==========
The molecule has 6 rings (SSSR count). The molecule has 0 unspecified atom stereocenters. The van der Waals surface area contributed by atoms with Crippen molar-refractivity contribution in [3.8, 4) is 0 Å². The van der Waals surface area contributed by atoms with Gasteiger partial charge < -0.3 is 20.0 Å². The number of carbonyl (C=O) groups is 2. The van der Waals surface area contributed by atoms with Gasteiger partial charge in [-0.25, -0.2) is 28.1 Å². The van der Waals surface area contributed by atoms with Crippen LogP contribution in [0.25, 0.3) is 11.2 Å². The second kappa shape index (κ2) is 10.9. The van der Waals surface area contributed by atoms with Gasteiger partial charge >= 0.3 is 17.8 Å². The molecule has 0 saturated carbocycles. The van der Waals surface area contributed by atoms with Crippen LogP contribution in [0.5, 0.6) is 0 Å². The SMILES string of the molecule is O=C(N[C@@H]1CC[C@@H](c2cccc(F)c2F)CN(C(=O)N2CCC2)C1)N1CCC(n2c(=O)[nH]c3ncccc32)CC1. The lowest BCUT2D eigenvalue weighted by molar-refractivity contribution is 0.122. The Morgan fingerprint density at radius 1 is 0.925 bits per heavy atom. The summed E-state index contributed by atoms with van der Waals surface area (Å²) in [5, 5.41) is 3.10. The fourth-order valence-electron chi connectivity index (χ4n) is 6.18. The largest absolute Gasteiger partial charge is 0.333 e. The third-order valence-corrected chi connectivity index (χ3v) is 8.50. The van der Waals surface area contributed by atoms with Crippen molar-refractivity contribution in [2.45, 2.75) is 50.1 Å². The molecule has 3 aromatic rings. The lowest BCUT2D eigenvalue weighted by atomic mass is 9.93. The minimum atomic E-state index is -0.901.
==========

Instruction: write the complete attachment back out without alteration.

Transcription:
The molecule has 6 rings (SSSR count). The molecule has 0 unspecified atom stereocenters. The van der Waals surface area contributed by atoms with Crippen molar-refractivity contribution in [3.8, 4) is 0 Å². The van der Waals surface area contributed by atoms with Gasteiger partial charge < -0.3 is 20.0 Å². The number of carbonyl (C=O) groups is 2. The van der Waals surface area contributed by atoms with Gasteiger partial charge in [-0.25, -0.2) is 28.1 Å². The van der Waals surface area contributed by atoms with Crippen LogP contribution in [0.25, 0.3) is 11.2 Å². The second kappa shape index (κ2) is 10.9. The van der Waals surface area contributed by atoms with Gasteiger partial charge >= 0.3 is 17.8 Å². The molecule has 0 saturated carbocycles. The van der Waals surface area contributed by atoms with Crippen LogP contribution in [0.5, 0.6) is 0 Å². The SMILES string of the molecule is O=C(N[C@@H]1CC[C@@H](c2cccc(F)c2F)CN(C(=O)N2CCC2)C1)N1CCC(n2c(=O)[nH]c3ncccc32)CC1. The lowest BCUT2D eigenvalue weighted by molar-refractivity contribution is 0.122. The Morgan fingerprint density at radius 1 is 0.925 bits per heavy atom. The summed E-state index contributed by atoms with van der Waals surface area (Å²) in [5, 5.41) is 3.10. The fourth-order valence-electron chi connectivity index (χ4n) is 6.18. The largest absolute Gasteiger partial charge is 0.333 e. The third-order valence-corrected chi connectivity index (χ3v) is 8.50. The van der Waals surface area contributed by atoms with Crippen molar-refractivity contribution in [2.45, 2.75) is 50.1 Å². The molecule has 3 aromatic rings. The lowest BCUT2D eigenvalue weighted by atomic mass is 9.93. The minimum atomic E-state index is -0.901.